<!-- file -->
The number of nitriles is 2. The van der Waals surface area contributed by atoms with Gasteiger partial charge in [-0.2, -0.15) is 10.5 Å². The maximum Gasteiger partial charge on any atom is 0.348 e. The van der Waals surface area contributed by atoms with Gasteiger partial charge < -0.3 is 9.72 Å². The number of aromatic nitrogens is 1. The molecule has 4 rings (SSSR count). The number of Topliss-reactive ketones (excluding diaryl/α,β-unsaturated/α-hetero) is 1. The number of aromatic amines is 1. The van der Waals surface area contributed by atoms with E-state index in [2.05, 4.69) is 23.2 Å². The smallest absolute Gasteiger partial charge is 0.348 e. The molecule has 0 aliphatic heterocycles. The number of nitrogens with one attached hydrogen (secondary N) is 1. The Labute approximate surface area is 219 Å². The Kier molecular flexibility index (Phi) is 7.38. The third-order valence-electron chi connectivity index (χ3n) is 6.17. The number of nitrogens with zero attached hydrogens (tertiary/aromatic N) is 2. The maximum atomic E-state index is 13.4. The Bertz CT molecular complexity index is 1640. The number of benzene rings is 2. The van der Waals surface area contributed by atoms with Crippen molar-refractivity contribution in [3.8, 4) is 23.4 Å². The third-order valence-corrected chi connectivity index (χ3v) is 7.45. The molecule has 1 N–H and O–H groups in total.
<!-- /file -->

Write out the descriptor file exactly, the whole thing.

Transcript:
The number of nitriles is 2. The van der Waals surface area contributed by atoms with Gasteiger partial charge in [-0.2, -0.15) is 10.5 Å². The maximum Gasteiger partial charge on any atom is 0.348 e. The van der Waals surface area contributed by atoms with Gasteiger partial charge < -0.3 is 9.72 Å². The number of aromatic nitrogens is 1. The molecule has 4 rings (SSSR count). The number of Topliss-reactive ketones (excluding diaryl/α,β-unsaturated/α-hetero) is 1. The number of aromatic amines is 1. The van der Waals surface area contributed by atoms with E-state index in [2.05, 4.69) is 23.2 Å². The smallest absolute Gasteiger partial charge is 0.348 e. The molecule has 0 aliphatic heterocycles. The number of nitrogens with one attached hydrogen (secondary N) is 1. The Labute approximate surface area is 219 Å². The Kier molecular flexibility index (Phi) is 7.38. The third-order valence-electron chi connectivity index (χ3n) is 6.17. The number of nitrogens with zero attached hydrogens (tertiary/aromatic N) is 2. The maximum atomic E-state index is 13.4. The Bertz CT molecular complexity index is 1640. The number of benzene rings is 2. The van der Waals surface area contributed by atoms with Crippen molar-refractivity contribution in [3.8, 4) is 23.4 Å². The third-order valence-corrected chi connectivity index (χ3v) is 7.45. The molecule has 1 N–H and O–H groups in total.